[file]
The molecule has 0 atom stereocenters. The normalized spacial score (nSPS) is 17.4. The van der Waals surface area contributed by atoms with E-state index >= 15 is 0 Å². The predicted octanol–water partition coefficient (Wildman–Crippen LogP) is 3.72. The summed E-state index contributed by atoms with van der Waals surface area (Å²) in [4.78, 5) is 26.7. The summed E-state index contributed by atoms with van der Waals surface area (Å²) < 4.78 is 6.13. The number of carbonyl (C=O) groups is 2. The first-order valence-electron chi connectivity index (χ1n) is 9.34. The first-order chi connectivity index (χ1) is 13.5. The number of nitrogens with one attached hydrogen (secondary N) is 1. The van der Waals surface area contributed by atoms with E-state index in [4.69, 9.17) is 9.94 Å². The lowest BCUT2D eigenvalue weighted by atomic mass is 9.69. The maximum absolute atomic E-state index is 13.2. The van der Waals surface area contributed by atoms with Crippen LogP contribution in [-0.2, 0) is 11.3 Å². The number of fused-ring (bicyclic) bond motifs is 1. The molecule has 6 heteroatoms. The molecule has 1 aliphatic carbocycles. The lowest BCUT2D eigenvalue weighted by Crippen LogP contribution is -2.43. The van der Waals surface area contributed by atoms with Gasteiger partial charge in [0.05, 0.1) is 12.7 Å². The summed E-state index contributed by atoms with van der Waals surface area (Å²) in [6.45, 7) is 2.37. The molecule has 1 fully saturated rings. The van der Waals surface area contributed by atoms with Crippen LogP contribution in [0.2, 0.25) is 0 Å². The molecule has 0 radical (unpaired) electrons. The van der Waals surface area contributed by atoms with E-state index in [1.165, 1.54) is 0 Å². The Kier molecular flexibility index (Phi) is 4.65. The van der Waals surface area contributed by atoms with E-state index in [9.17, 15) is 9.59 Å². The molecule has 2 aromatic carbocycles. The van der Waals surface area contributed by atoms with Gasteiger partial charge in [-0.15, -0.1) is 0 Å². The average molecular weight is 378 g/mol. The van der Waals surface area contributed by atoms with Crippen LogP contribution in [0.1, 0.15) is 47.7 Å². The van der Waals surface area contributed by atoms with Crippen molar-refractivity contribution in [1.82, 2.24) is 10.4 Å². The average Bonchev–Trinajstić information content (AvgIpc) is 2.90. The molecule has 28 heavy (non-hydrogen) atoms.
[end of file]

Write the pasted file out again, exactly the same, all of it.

The molecule has 0 atom stereocenters. The normalized spacial score (nSPS) is 17.4. The van der Waals surface area contributed by atoms with E-state index >= 15 is 0 Å². The predicted octanol–water partition coefficient (Wildman–Crippen LogP) is 3.72. The summed E-state index contributed by atoms with van der Waals surface area (Å²) in [4.78, 5) is 26.7. The summed E-state index contributed by atoms with van der Waals surface area (Å²) < 4.78 is 6.13. The number of carbonyl (C=O) groups is 2. The first-order valence-electron chi connectivity index (χ1n) is 9.34. The first-order chi connectivity index (χ1) is 13.5. The number of nitrogens with one attached hydrogen (secondary N) is 1. The van der Waals surface area contributed by atoms with E-state index in [4.69, 9.17) is 9.94 Å². The lowest BCUT2D eigenvalue weighted by atomic mass is 9.69. The maximum absolute atomic E-state index is 13.2. The van der Waals surface area contributed by atoms with Crippen LogP contribution in [-0.2, 0) is 11.3 Å². The number of fused-ring (bicyclic) bond motifs is 1. The molecule has 6 heteroatoms. The molecule has 1 aliphatic carbocycles. The lowest BCUT2D eigenvalue weighted by Crippen LogP contribution is -2.43. The van der Waals surface area contributed by atoms with Gasteiger partial charge in [0.05, 0.1) is 12.7 Å². The summed E-state index contributed by atoms with van der Waals surface area (Å²) in [6.45, 7) is 2.37. The molecule has 1 fully saturated rings. The van der Waals surface area contributed by atoms with Crippen LogP contribution in [0.2, 0.25) is 0 Å². The molecule has 0 radical (unpaired) electrons. The van der Waals surface area contributed by atoms with E-state index in [1.165, 1.54) is 0 Å². The Kier molecular flexibility index (Phi) is 4.65. The van der Waals surface area contributed by atoms with E-state index in [9.17, 15) is 9.59 Å². The molecule has 2 aromatic carbocycles. The van der Waals surface area contributed by atoms with Gasteiger partial charge in [-0.15, -0.1) is 0 Å². The average molecular weight is 378 g/mol. The van der Waals surface area contributed by atoms with Crippen LogP contribution in [0.1, 0.15) is 47.7 Å². The van der Waals surface area contributed by atoms with Crippen molar-refractivity contribution in [1.82, 2.24) is 10.4 Å². The average Bonchev–Trinajstić information content (AvgIpc) is 2.90. The molecule has 28 heavy (non-hydrogen) atoms.